Private view: Thursday 23 April 2015
Keita Miyazaki, a young Japanese artist, works on creating sculpture series and installations which evoke a sense of the post-apocalyptic. He is an artist exploring the supposedly polar notions of orderliness and fantasy. His installations select materials for their capacity to suggest ambiguity: traditional like metal, light and fragile like paper, invisible like sound. These juxtaposing techniques avoid concrete description, instead suspending forms in a state of uncertainty.
Lecture: Tuesday 28 April 2015
The Japanese economy came out of its latest recession in the last quarter of 2014, but expectations of higher growth have been somewhat dampened. This recession is the sixth that Japan has experienced since 1997, and the past twenty or so years of tepid economic growth have been characterised as Japan’s “Lost Decades”.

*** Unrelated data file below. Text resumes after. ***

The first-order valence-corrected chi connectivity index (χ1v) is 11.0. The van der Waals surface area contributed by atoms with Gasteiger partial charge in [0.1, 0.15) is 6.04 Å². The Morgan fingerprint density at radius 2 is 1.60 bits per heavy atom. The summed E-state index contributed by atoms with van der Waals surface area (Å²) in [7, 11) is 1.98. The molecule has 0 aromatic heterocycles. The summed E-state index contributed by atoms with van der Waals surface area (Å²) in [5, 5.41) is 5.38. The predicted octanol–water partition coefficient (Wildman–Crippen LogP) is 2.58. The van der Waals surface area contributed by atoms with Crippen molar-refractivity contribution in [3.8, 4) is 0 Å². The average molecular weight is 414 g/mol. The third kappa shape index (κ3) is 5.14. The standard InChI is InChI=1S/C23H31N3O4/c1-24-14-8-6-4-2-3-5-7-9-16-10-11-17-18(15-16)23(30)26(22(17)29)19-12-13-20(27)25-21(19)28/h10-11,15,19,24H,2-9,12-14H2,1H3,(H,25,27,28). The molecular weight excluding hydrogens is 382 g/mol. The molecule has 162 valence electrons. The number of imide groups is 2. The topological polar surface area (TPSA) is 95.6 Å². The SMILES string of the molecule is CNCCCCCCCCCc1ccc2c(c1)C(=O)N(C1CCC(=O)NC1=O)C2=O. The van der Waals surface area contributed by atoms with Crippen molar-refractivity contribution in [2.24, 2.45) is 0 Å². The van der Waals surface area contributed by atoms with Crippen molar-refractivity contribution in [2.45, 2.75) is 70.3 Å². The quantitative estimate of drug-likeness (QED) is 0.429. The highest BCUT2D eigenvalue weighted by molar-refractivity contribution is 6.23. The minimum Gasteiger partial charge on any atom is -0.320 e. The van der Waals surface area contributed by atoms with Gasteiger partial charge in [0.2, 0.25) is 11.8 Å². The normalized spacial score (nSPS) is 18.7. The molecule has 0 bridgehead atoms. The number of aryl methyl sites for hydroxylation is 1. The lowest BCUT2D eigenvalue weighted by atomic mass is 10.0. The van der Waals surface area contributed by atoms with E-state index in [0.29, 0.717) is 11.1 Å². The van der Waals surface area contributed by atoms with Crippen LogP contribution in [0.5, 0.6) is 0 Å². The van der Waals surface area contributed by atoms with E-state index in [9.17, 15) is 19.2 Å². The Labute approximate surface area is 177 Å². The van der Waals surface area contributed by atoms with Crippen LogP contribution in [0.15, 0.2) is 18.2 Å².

Special event: Tuesday 5 May 2015
The Daiwa Anglo-Japanese Foundation will host a charity recital by Ms Lisa Ueda in aid of the children of Fukushima, who are still been suffering from the effects of the Tohoku earthquake and tsunami disasters. The 5th of May is Kodomo no hi (Children’s Day) in Japan.
Seminar: Thursday 7 May 2015
‘Galapagos Syndrome’ has become a term to describe Japan’s insular attitude to the outside world. Like the species on the Galapagos Islands, Japanese corporations did not adapt their business models to the outside world, consequently losing their competitive edge to businesses in China and the rest of Asia. Similarly, in the sphere of policy-making, diverse and external opinions were not taken into account, and rather the vested interests of insiders were prioritised within a cosy, closed community. With increasing insularity and nationalism in the UK, does it risk going the same way?